The Lawyer Asia Pacific 150 is the only research report to provide a ranking of the top 100 independent local firms and top 50 global firms in the region. The report offers critical review of some of the fastest growing firms and their strategies, a country-by-country guide to leading legal advisers and legal services market trends, plus exclusive insight into the current business development opportunities in the Asia Pacific. Read more
This year, The Lawyer’s annual ranking of the largest UK law firms by turnover is available as an interactive, digital benchmarking tool. For the first time this will allow you to manipulate each data set against the metrics of your choice.
The number of students chasing training contracts this summer has rocketed with several leading law firms reporting a 50 per cent jump in applications.
DLA Piper received 1,538 applications for training contracts starting in 2012 across all its English offices. This compares to just 1,080 for positions commencing in 2011. DLA Piper typically hires 85-90 trainees per year meaning that around 18 students are chasing each position.
Meanwhile, approximately 730 students applied to New York-giant Weil Gotshal & Manges representing a 50 per cent increase on last year.
Newly merged Hogan Lovells, which only received 1,000 applications in summer 2009 after it closed its trainee recruitment programme, has also reported a healthy jump in applications and is now back in line with its previous record of around 1,700.
The firm’s director of legal resourcing Clare Harris said: “Last year was a very odd year as we saw a dip in the amount of applications. I think this was to do with the deferrals and the general state of the jobs market. I think a lot of candidates were just put off applying and have now re-entered the market.”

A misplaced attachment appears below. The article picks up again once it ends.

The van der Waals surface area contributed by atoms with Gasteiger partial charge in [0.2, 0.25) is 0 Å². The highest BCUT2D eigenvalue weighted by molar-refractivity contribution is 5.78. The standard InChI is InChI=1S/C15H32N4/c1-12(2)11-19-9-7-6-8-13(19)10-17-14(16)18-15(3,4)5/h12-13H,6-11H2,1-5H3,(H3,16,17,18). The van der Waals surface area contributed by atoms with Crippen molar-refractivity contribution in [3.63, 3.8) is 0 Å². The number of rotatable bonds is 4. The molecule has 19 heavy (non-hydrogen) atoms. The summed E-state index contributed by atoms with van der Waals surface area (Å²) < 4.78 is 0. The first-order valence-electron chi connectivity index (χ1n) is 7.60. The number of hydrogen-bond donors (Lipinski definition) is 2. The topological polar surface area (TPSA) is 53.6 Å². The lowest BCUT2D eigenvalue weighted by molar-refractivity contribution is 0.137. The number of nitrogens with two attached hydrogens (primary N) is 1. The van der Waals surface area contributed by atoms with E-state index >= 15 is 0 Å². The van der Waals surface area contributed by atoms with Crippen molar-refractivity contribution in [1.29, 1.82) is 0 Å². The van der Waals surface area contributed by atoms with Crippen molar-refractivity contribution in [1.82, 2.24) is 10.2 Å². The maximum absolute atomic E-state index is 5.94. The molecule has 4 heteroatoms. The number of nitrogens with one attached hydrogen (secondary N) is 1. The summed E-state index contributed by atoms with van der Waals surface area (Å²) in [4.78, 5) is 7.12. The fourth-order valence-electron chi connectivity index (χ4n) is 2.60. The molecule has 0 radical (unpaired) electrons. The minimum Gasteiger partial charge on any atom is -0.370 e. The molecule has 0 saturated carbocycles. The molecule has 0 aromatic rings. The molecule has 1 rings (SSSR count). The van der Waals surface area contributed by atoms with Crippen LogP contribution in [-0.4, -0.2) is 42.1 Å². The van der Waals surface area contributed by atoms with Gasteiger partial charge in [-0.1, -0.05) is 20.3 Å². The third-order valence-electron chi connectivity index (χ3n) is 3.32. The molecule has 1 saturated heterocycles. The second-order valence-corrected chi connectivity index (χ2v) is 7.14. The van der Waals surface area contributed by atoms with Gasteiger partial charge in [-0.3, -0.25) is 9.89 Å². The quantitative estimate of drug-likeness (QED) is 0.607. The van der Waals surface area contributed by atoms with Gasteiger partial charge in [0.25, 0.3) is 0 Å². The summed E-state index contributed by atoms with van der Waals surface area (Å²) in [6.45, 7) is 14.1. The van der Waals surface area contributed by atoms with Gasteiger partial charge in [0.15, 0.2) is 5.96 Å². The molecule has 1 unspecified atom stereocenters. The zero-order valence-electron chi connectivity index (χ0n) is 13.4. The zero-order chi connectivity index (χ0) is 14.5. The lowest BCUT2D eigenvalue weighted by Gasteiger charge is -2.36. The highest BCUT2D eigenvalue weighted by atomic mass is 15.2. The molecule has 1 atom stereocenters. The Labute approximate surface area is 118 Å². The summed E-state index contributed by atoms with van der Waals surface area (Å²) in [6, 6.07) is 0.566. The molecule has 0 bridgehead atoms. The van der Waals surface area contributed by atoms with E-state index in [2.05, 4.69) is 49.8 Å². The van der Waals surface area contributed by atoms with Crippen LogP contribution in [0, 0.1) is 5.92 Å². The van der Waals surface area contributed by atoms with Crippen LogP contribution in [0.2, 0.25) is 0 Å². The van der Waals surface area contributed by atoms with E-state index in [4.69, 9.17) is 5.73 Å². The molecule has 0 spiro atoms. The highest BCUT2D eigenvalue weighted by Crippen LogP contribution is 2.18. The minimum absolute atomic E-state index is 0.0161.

Elsewhere, Denton Wilde Sapte has seen its training contract applications jump by 40 per cent. Herbert Smith, meanwhile, confirmed that its training contract applications are up 16 per cent on last year with 1,750 students chasing training contracts at the City firm.
Commenting on the statistics one graduate recruiter said: “One possible explanation for this is that many of the students who put off applying for training contracts last year because of redundancies and deferrals have re-entered the jobs market. As such this year we’ve seen more applications from students who have just graduated or finished the Legal Practice Course.”
However, not all the firms interviewed by Lawyer2B.com posted an increase in training contract applications. Addleshaw Goddard, Baker & McKenzie and Olswang all said their numbers were static with each firm receiving between 1,700 to 2,000 forms.
The deadline for submitting applications for training contracts starting in 2012 passed on 31 July.